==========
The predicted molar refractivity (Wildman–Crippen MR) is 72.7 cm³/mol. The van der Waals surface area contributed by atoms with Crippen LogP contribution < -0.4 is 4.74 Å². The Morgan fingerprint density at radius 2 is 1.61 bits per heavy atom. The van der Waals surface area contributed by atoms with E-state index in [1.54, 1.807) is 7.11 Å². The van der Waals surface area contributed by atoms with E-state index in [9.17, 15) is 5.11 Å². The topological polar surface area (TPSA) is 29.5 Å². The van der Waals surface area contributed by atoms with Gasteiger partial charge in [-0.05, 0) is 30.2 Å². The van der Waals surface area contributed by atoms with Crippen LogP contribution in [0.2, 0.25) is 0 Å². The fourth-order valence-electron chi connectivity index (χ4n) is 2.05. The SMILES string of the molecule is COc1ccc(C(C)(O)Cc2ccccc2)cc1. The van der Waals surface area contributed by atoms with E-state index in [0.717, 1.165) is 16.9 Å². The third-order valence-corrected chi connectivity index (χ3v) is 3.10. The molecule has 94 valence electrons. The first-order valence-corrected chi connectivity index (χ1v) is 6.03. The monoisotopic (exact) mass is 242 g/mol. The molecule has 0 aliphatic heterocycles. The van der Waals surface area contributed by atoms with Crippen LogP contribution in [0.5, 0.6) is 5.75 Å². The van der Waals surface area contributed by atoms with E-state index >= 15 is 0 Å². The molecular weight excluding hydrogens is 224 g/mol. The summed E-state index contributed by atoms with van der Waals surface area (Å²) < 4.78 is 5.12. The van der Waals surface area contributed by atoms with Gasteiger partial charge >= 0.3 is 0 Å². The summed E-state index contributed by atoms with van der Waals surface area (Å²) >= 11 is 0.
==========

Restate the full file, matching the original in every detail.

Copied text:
The predicted molar refractivity (Wildman–Crippen MR) is 72.7 cm³/mol. The van der Waals surface area contributed by atoms with Crippen LogP contribution < -0.4 is 4.74 Å². The Morgan fingerprint density at radius 2 is 1.61 bits per heavy atom. The van der Waals surface area contributed by atoms with E-state index in [1.54, 1.807) is 7.11 Å². The van der Waals surface area contributed by atoms with E-state index in [9.17, 15) is 5.11 Å². The topological polar surface area (TPSA) is 29.5 Å². The van der Waals surface area contributed by atoms with Gasteiger partial charge in [-0.05, 0) is 30.2 Å². The van der Waals surface area contributed by atoms with Crippen LogP contribution in [0.2, 0.25) is 0 Å². The fourth-order valence-electron chi connectivity index (χ4n) is 2.05. The SMILES string of the molecule is COc1ccc(C(C)(O)Cc2ccccc2)cc1. The van der Waals surface area contributed by atoms with E-state index in [0.717, 1.165) is 16.9 Å². The third-order valence-corrected chi connectivity index (χ3v) is 3.10. The molecule has 94 valence electrons. The first-order valence-corrected chi connectivity index (χ1v) is 6.03. The monoisotopic (exact) mass is 242 g/mol. The molecule has 0 aliphatic heterocycles. The van der Waals surface area contributed by atoms with Crippen LogP contribution in [0.5, 0.6) is 5.75 Å². The van der Waals surface area contributed by atoms with E-state index >= 15 is 0 Å². The molecular weight excluding hydrogens is 224 g/mol. The summed E-state index contributed by atoms with van der Waals surface area (Å²) < 4.78 is 5.12. The van der Waals surface area contributed by atoms with Gasteiger partial charge >= 0.3 is 0 Å². The summed E-state index contributed by atoms with van der Waals surface area (Å²) >= 11 is 0.